Mon. Mar 30th, 2020

The Blue & Gray Press

The University of Mary Washington Student Newspaper

Think ‘fair trade’ for this holiday shopping season

3 min read
By CRISA YOUNG With the holiday season in full force, the biggest franchises lead the way with extravagant sales and unbeatable deals. Shoppers flock to these opportunities with the intent to finish their holiday shopping in the quickest and cheapest way possible. But are they really aware of what they are paying for?



With the holiday season in full force, the biggest franchises lead the way with extravagant sales and unbeatable deals. Shoppers flock to these opportunities with the intent to finish their holiday shopping in the quickest and cheapest way possible. But are they really aware of what they are paying for?

Most companies create such amazing deals by exploiting workers overseas and by buying goods that are made from overworked employees with unfair wages in unsafe working conditions.

In 2013, a garment factory in Bangladesh collapsed from neglect of safety provisions, killing over a thousand people and injuring more than two thousand. It is considered the deadliest structure failure in human history. Yet, there is a real solution to this very serious issue.

Fair trade is the practice of buying handmade items from artisans in third world countries for fair and livable wages. Vendors of fair trade are branching out into stores like Wegmans and even cultivating nonprofits such as Ten Thousand Villages. Fair trade also helps artisans come together to help build their communities.

Handmade products come with extensive stories of how the artisans made the products, what they were made from and why they were made. Most products are created from local raw or recycled materials, helping to enhance and preserve our environment. Products can range from furniture, home decorations and accents, to clothes, jewelry, purses, journals, chocolates and so much more. Even downtown Fredericksburg has its very own foothold on fair trade. Latitudes, located on 806 Caroline Street, is a fair trade store run by Lee and Terry Owsley.

They started with a store in Warrenton, Virginia, supporting fair trade by selling a variety of products and even visiting their artisans overseas to review their products and ensure the artisans are thriving. “We love being a part of the Fredericksburg community and have been impressed at how many of the people who come in already seem to know a lot about fair trade,” Lee Owsley said.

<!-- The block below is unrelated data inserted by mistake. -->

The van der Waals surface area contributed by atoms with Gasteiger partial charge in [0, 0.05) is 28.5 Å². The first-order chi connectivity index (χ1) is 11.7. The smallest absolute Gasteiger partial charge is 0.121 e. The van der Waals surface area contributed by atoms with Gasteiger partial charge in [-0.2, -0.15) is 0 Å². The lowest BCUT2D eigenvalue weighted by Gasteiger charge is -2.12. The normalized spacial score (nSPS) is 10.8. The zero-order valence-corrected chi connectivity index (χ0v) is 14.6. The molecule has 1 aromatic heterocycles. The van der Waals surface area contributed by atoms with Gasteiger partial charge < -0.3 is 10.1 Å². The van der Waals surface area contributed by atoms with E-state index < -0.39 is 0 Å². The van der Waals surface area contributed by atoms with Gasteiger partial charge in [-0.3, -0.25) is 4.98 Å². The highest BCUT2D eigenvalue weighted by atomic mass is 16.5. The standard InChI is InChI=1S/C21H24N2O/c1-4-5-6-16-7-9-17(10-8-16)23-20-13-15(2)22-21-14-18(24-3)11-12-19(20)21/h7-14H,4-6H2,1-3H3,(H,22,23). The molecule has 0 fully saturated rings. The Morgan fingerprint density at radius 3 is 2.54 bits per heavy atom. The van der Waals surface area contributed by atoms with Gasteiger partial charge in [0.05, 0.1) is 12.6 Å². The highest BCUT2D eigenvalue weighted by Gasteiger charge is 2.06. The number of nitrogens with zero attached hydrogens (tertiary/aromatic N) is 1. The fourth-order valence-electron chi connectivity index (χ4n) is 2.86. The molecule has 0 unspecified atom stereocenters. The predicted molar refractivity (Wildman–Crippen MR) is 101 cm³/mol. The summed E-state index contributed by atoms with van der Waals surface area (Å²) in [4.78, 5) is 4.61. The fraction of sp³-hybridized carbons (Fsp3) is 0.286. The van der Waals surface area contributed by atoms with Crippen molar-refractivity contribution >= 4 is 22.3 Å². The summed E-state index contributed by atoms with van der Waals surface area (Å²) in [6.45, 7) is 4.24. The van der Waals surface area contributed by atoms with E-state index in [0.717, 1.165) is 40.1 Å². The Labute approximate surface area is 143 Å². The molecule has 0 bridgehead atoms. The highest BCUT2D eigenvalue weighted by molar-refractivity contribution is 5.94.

Latitudes is also promoting the holiday season by allowing customers to come in and create a wishlist of their products for loved ones to review when finishing their holiday shopping.

“We look forward to a happy and long partnership with the community and have just celebrated our one year anniversary here,” Lee Owsley said. “We are members of the Fair Trade Federation, and that is a prime way that we source our products, but also enjoy finding new groups when we do trips to visit our artisan partners. In March we are going to India for several weeks with Matr Boomie, one of our wholesale partners. We’ll be visiting about eight different artisan groups there including woodworkers, block printers, jewelers and bell makers.”

Fair trades gifts have a literal personal touch; each one is unique and made with a care to ensure each product is appreciated. Finding the perfect gift becomes easy, when every product has certain character to match whomever the shopper intends to surprise this holiday season.

Latitudes also has a lovely assortment of winter wear, jewelry sets, children’s toys, bakeware and a multitude of religious decorations. Choosing to buy fair trade this season will not only ensure a gratified loved one, but also allow patrons to support a sustainable and ethically responsible system, the greatest gift of all.

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